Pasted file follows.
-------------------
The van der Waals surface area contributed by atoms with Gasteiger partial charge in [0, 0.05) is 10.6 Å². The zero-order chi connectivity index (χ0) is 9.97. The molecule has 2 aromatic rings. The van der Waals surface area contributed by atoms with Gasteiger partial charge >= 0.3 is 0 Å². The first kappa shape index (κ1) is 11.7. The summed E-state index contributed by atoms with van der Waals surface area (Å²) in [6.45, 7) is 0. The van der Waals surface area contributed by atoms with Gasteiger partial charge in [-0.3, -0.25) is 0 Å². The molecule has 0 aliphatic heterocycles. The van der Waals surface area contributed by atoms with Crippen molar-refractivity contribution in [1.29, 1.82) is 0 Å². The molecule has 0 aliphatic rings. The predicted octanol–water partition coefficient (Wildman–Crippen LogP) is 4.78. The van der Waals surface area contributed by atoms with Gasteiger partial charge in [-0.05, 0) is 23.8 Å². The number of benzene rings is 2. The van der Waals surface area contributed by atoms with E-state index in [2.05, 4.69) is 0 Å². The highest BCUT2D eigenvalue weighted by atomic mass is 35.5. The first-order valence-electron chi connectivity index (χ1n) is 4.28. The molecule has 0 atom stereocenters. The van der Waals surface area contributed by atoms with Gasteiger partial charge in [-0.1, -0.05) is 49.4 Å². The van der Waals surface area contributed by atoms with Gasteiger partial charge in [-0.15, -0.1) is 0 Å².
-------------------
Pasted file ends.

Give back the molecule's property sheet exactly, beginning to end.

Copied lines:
The van der Waals surface area contributed by atoms with Gasteiger partial charge in [0, 0.05) is 10.6 Å². The zero-order chi connectivity index (χ0) is 9.97. The molecule has 2 aromatic rings. The van der Waals surface area contributed by atoms with Gasteiger partial charge >= 0.3 is 0 Å². The first kappa shape index (κ1) is 11.7. The summed E-state index contributed by atoms with van der Waals surface area (Å²) in [6.45, 7) is 0. The van der Waals surface area contributed by atoms with Gasteiger partial charge in [-0.3, -0.25) is 0 Å². The molecule has 0 aliphatic heterocycles. The van der Waals surface area contributed by atoms with Crippen molar-refractivity contribution in [1.29, 1.82) is 0 Å². The molecule has 0 aliphatic rings. The predicted octanol–water partition coefficient (Wildman–Crippen LogP) is 4.78. The van der Waals surface area contributed by atoms with Gasteiger partial charge in [-0.05, 0) is 23.8 Å². The number of benzene rings is 2. The van der Waals surface area contributed by atoms with E-state index in [2.05, 4.69) is 0 Å². The highest BCUT2D eigenvalue weighted by atomic mass is 35.5. The first-order valence-electron chi connectivity index (χ1n) is 4.28. The molecule has 0 atom stereocenters. The van der Waals surface area contributed by atoms with Gasteiger partial charge in [-0.1, -0.05) is 49.4 Å². The van der Waals surface area contributed by atoms with Gasteiger partial charge in [-0.15, -0.1) is 0 Å².